THE new soon-to-be-built Bridgewater Bridge will not have rail capacity, which has sparked dismay from a Lyons Labor MP.
Last week a Parliamentary Public Works Committee hearing was told there would be no rail built into the new bridge.
The hearing heard that the old bridge would be removed, with only the convict-built causeway staying and the new crossing would not include rail.
Lyons Labor MP Jen Butler said maintaining rail capability was crucial.
Ms Butler said maintaining rail capability was the main message she had received from the broader community.
“We all agree that the Bridgewater Bridge is beyond its use by date and that a new bridge is a good investment for Tasmania.
“By far, maintaining rail capabilities was the main input from the broader community. “To build a bridge without the rail being present is not rational or logical.
“To deny a capital city rail access to the rest of the state is shortsighted.
“Now with our main freight ports being in the north how rail will emerge in the next 20 or 30 years has to be given consideration.
“We’ve seen the growth of the Derwent Valley, Brighton, Bridgewater, Gagebrook and surrounding areas.
“There is never going to be a better time than now to invest in the future. “I was dismayed that rail transport was not part of the scope of the new Bridgewater Bridge.’’
Just last month Derwent Valley Mayor Ben Shaw raised concerns about some of the convoluted connectors.
“The initial concept design worries our community and council as it depicts some convoluted connectors,’’ Mr Shaw said.
“We would like those addressed before any projects are awarded.”
The concerns centre around the on and off ramps to the bridge, both from the Lyell Highway and from Boyer Road.
When entering or exiting the new bridge from the Lyell Highway, commuters will be required to loop through Granton on Main Road and a new off-ramp where Black Snake Road is currently.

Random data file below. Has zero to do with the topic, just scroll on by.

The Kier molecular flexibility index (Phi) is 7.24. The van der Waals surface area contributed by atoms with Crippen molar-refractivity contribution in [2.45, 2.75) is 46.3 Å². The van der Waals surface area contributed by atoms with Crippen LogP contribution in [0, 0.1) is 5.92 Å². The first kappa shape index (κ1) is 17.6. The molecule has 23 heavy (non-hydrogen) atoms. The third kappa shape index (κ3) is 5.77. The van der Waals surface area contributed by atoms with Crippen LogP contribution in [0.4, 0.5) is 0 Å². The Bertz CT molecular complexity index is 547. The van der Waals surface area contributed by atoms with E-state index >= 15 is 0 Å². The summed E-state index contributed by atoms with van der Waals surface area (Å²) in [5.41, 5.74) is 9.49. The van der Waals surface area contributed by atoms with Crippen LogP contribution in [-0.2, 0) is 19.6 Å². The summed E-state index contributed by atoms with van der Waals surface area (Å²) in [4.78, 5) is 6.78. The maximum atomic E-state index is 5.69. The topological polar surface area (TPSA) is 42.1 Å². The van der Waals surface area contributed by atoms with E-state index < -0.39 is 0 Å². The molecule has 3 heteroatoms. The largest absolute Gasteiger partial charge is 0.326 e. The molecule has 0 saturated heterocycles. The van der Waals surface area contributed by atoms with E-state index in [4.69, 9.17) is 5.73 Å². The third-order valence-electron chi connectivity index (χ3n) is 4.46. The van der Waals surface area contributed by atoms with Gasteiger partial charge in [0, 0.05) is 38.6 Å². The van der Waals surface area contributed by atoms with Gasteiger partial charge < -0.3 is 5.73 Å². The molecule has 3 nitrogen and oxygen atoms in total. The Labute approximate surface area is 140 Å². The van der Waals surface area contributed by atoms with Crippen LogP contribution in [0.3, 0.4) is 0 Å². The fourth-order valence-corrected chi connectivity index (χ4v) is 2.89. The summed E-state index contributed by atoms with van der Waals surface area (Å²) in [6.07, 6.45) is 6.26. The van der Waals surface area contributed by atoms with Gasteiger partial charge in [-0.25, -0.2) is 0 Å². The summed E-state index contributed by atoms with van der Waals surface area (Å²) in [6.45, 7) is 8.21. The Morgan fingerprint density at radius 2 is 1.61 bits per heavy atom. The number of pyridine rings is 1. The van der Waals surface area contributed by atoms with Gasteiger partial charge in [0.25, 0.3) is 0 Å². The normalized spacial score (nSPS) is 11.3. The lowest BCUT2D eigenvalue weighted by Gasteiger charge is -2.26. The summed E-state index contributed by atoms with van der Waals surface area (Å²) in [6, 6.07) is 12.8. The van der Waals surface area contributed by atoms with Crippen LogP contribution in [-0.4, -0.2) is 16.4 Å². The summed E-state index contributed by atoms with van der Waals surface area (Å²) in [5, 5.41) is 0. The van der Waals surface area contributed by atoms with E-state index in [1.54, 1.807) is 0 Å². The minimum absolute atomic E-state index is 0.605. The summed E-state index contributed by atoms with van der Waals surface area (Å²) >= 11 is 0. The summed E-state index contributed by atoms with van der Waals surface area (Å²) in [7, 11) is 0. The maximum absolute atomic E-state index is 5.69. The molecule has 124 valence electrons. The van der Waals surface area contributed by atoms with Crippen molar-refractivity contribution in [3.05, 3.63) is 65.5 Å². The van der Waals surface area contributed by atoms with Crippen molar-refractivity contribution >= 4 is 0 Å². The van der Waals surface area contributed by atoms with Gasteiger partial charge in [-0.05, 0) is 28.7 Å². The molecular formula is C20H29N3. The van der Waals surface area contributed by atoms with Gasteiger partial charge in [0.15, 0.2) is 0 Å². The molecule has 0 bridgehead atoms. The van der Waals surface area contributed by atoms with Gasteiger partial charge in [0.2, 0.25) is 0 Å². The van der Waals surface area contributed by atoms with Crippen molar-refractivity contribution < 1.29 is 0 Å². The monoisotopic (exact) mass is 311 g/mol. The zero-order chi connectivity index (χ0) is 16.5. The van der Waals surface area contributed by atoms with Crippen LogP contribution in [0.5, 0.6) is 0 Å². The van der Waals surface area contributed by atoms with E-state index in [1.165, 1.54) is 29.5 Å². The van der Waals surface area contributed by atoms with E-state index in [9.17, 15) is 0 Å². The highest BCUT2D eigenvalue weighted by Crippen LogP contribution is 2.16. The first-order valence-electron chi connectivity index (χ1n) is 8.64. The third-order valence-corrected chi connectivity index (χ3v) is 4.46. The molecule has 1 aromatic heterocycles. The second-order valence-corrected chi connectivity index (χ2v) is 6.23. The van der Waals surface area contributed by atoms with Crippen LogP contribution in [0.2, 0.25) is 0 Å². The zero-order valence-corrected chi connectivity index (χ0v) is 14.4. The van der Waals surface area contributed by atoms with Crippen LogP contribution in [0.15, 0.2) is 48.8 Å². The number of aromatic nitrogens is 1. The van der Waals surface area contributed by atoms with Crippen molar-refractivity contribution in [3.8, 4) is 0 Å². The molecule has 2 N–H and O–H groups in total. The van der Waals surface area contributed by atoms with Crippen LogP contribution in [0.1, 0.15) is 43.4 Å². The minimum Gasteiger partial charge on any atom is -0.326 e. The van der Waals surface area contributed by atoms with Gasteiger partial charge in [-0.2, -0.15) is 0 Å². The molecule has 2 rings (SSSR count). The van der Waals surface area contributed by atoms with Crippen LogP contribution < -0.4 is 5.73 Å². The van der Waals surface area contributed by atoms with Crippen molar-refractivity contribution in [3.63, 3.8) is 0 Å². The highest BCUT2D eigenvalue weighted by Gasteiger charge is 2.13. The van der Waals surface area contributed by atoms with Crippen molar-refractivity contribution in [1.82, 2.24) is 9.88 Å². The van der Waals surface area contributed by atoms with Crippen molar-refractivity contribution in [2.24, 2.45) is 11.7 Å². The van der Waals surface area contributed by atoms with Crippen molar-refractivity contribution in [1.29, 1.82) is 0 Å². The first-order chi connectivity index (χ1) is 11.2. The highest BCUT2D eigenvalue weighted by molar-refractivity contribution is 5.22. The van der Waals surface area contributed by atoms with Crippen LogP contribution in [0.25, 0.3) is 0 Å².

The loop to join or exit the bridge will add approximately 1-1.5km further than the current Lyell Highway to Bridgewater Bridge junction.
From Boyer Road, entering the bridge will require commuters to enter from Old Main Road.
“ We haver ecently expressed our concerns in writing, and I’ve met with Infrastructure and Transport Minister Michael Ferguson to discuss the on and off ramps and connections from the Brooker to Lyell Highways,’’ he said.
Mr Shaw suggested a shorter diversion from the bridge directly to the Lyell Highway, similar to the Glenorchy off-ramp on the Tasman Bridge in Hobart.
“We want to make sure that our community is not worse off than before the new bridge has its plans finalised.”
The new Bridgewater Bridge is one of the biggest projects in Tasmanian history.
Major construction is due to start in mid-2022 and open to traffic by the end of 2024. Two of Australia’s largest construction companies have tendered to design and build the new $576 million Bridgewater Bridge.
Bids have been received from CPB Contractors and McConnell Dowell Constructors.
Mr Ferguson said with increased size and load capacity and a higher speed limit, the new bridge would strengthen Tasmania’s National Highway and boost productivity on one of the state’s most important freight routes.